11. W. Scott Blanchard (2001). Petrarch and the Genealogy of Asceticism. Journal of the History of Ideas 62 (3):401-423.score: 9.0
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  12. Pravas Jivan Chaudhury (1965). Asceticism in Tagore's Aesthetics. Journal of Aesthetics and Art Criticism 24 (1):213-217.score: 9.0
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  13. Ken Gemes, Life-Denial Versus Life-Affirmation: Schopenhauer and Nietzsche on Pessimism and Asceticism.score: 9.0
    Book synopsis: A Companion to Schopenhauer provides a comprehensive guide to all the important facets of Schopenhauer’s philosophy. The volume contains 26 newly commissioned essays by prominent Schopenhauer scholars working in the field today.
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  14. Carla Oliveira (2013). Dionísio e o crucificado: estudo sobre o divino a partir das perspectivas trágica e ascética segundo Nietzsche. Horizonte 11 (30):804-805.score: 9.0
    Dissertação de Mestrado OLIVEIRA, Carla Bianca Costa de. Dioniso e o crucificado : estudo sobre o divino a partir das perspectivas trágica e ascética segundo Nietzsche. 2012. 142 folhas. Dissertação (Mestrado) – Pontifícia Universidade Católica de Minas Gerais, Programa de Pós-graduação em Ciências da Religião, Belo Horizonte. Palavras-chave : Filosofia trágica. Ascetismo. Dionisíaco. Deus. Nietzsche. Religião e contemporaneidade. Keywords : Philosophy tragic. Asceticism. Dionysiac. God. Nietzsche. Religion and contemporaneity.
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  15. Alice Ramos (2010). Technologies of the Self: Truth, Asceticism, and Autonomy. Journal of French and Francophone Philosophy 6 (1-2):20-29.score: 9.0
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  16. Margaret A. Simons (2006). Beauvoir's Early Philosophy: 1926-27. In Simone de Beauvoir, Barbara Klaw, Margaret A. Simons & Marybeth Timmermann (eds.), Diary of a Philosophy Student, Volume 1: 1926-27. University of Illinois Press. 29-50.score: 9.0
    For philosophers familiar with the traditional interpretation of Simone de Beauvoir as a literary writer and philosophical follower of Jean-Paul Sartre, Beauvoir’s 1926-27 student diary is a revelation. Inviting an exploration of Beauvoir’s early philosophy foreclosed by the traditional interpretation, the student diary reveals Beauvoir’s early dedication to becoming a philosopher and her early formulation of philosophical problems and positions usually attributed to Sartre’s influence, such as the central problem of “the opposition of self and other,” years before she first (...)
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  17. Robert Gooding-Williams (1999). Comments on Bernd Magnus's “A Bridge Too Far: Asceticism and Eternal Recurrence”. Southern Journal of Philosophy 37 (S1):113-118.score: 9.0
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  18. Luis Fernando Cardona Suárez (2012). On Schopenhauer's Liberating Asceticism as Freedom in the Phenomenon. Universitas Philosophica 29 (59):211-237.score: 9.0
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  19. Andrey Ivanov (2012). St. Bernard: Apology and Architectural Art. Trans/Form/Ação 35 (SPE):179-186.score: 9.0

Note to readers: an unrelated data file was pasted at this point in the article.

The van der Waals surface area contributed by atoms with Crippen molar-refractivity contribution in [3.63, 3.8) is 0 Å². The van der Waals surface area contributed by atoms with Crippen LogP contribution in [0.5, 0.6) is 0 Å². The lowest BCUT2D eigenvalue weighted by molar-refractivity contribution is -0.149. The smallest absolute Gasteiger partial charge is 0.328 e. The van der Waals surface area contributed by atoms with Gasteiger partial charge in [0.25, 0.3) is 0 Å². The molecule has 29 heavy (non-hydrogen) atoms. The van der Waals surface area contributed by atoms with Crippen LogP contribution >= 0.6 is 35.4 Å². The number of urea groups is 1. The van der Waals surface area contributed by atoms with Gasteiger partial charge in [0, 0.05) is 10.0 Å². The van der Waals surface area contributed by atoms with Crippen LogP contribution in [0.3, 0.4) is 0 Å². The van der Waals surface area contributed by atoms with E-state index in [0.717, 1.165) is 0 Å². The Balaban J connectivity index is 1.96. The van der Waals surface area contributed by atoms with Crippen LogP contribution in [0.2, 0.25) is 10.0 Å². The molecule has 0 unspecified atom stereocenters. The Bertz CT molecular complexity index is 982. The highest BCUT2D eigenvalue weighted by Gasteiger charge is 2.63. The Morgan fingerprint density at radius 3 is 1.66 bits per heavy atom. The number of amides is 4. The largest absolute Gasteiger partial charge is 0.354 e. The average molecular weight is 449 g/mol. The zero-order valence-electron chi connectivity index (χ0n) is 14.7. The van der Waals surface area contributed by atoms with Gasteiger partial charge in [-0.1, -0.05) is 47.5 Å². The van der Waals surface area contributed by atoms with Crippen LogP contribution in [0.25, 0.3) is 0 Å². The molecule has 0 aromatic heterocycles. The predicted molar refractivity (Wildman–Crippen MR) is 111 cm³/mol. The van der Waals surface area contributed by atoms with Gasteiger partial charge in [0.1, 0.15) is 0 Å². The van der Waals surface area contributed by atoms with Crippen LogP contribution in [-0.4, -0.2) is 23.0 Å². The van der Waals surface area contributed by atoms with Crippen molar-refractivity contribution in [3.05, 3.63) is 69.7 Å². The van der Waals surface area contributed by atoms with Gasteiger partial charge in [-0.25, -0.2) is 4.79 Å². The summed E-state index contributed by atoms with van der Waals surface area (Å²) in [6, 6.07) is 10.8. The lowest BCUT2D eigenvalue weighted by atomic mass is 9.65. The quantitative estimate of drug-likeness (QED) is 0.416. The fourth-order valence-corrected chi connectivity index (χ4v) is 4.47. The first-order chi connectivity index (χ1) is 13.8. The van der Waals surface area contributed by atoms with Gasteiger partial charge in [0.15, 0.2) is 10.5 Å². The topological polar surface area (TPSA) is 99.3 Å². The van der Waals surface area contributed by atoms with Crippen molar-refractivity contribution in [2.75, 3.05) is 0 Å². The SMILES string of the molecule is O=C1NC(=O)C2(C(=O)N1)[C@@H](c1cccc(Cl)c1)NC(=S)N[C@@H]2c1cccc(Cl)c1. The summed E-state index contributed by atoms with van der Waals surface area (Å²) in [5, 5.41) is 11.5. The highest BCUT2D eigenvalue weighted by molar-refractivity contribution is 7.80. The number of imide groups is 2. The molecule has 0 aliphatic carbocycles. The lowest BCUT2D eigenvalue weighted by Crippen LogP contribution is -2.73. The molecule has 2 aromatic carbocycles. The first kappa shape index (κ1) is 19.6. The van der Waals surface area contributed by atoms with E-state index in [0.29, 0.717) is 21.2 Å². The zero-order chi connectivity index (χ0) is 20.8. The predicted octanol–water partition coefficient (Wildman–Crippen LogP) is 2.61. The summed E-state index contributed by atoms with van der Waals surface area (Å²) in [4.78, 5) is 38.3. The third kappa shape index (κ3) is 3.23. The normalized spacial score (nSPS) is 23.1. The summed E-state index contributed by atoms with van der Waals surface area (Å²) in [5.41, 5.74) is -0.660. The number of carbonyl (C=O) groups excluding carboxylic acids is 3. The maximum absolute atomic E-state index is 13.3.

Este artigo busca expor as críticas de Bernardo de Claraval às superfluidades humanas no texto da Apologia, especialmente aquelas referentes à arte arquitetural. Em segundo lugar, procura analisar as implicações estéticas do ascetismo cisterciense e bernardiano. As críticas de Bernardo exercem uma influência decisiva na ornamentação e fazem nascer uma nova arquitetura. This paper is to expose the criticism of human superfluities at Bernard of Clairvaux in the text of the Apology, especially those related to architectural art. Secondly, analyzes the (...)
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  20. Geoffrey D. Dunn (2012). The Call to Perfection, Financial Asceticism, and Jerome. Augustinianum 52 (1):197-218.score: 9.0
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  21. David W. Fagerberg (1999). Gratitude as the Basis for Asceticism in Chesterton. The Chesterton Review 25 (4):451-477.score: 9.0
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  22. Geoffrey Galt Harpham (1987). The Ascetic Imperative in Culture and Criticism. University of Chicago Press.score: 9.0
    In this bold interdisciplinary work, Geoffrey Galt Harpham argues that asceticism has played a major role in shaping Western ideas of the body, writing, ethics, ...
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  23. Kathleen R. Arnold (2005). Asceticism in Contemporary Political Theory: Marx, Weber, Nietzsche and Beyond. Theory and Event 8 (2).score: 9.0
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  24. Caroline Giles Banks (1996). “There Is No Fat in Heaven”: Religious Asceticism and the Meaning of Anorexia Nervosa. Ethos 24 (1):107-135.score: 9.0
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  25. Edmund J. Hogan (1937). The Psychology of Asceticism. Thought 12 (2):326-330.score: 9.0
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  26. Edgar Hösch (1970). Asceticism and Monkhood in the Ancient World and in the Early Church. Philosophy and History 3 (2):211-211.score: 9.0
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  27. Isabelle Jonveaux (2012). Asceticism and the Place of the Body in Modern Monastic Prayer. In Giuseppe Giordan & Enzo Pace (eds.), Mapping Religion and Spirituality in a Postsecular World. Brill. 22--151.score: 9.0